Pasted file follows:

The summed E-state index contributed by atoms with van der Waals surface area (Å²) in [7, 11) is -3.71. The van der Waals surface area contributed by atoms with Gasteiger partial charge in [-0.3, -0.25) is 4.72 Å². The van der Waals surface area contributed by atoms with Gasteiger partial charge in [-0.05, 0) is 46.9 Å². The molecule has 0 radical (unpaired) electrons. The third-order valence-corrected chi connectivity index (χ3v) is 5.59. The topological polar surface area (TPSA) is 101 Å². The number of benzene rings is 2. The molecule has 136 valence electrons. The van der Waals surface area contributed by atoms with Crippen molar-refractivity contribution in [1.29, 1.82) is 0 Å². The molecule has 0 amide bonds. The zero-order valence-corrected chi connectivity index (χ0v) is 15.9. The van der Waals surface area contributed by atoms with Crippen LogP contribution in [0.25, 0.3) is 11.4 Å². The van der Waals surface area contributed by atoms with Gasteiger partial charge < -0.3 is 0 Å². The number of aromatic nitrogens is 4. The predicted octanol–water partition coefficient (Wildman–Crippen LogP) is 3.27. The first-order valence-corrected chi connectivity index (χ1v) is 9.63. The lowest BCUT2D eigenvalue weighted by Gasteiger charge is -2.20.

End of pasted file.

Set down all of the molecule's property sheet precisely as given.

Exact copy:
The summed E-state index contributed by atoms with van der Waals surface area (Å²) in [7, 11) is -3.71. The van der Waals surface area contributed by atoms with Gasteiger partial charge in [-0.3, -0.25) is 4.72 Å². The van der Waals surface area contributed by atoms with Gasteiger partial charge in [-0.05, 0) is 46.9 Å². The molecule has 0 radical (unpaired) electrons. The third-order valence-corrected chi connectivity index (χ3v) is 5.59. The topological polar surface area (TPSA) is 101 Å². The number of benzene rings is 2. The molecule has 136 valence electrons. The van der Waals surface area contributed by atoms with Crippen molar-refractivity contribution in [1.29, 1.82) is 0 Å². The molecule has 0 amide bonds. The zero-order valence-corrected chi connectivity index (χ0v) is 15.9. The van der Waals surface area contributed by atoms with Crippen LogP contribution in [0.25, 0.3) is 11.4 Å². The van der Waals surface area contributed by atoms with Gasteiger partial charge < -0.3 is 0 Å². The number of aromatic nitrogens is 4. The predicted octanol–water partition coefficient (Wildman–Crippen LogP) is 3.27. The first-order valence-corrected chi connectivity index (χ1v) is 9.63. The lowest BCUT2D eigenvalue weighted by Gasteiger charge is -2.20.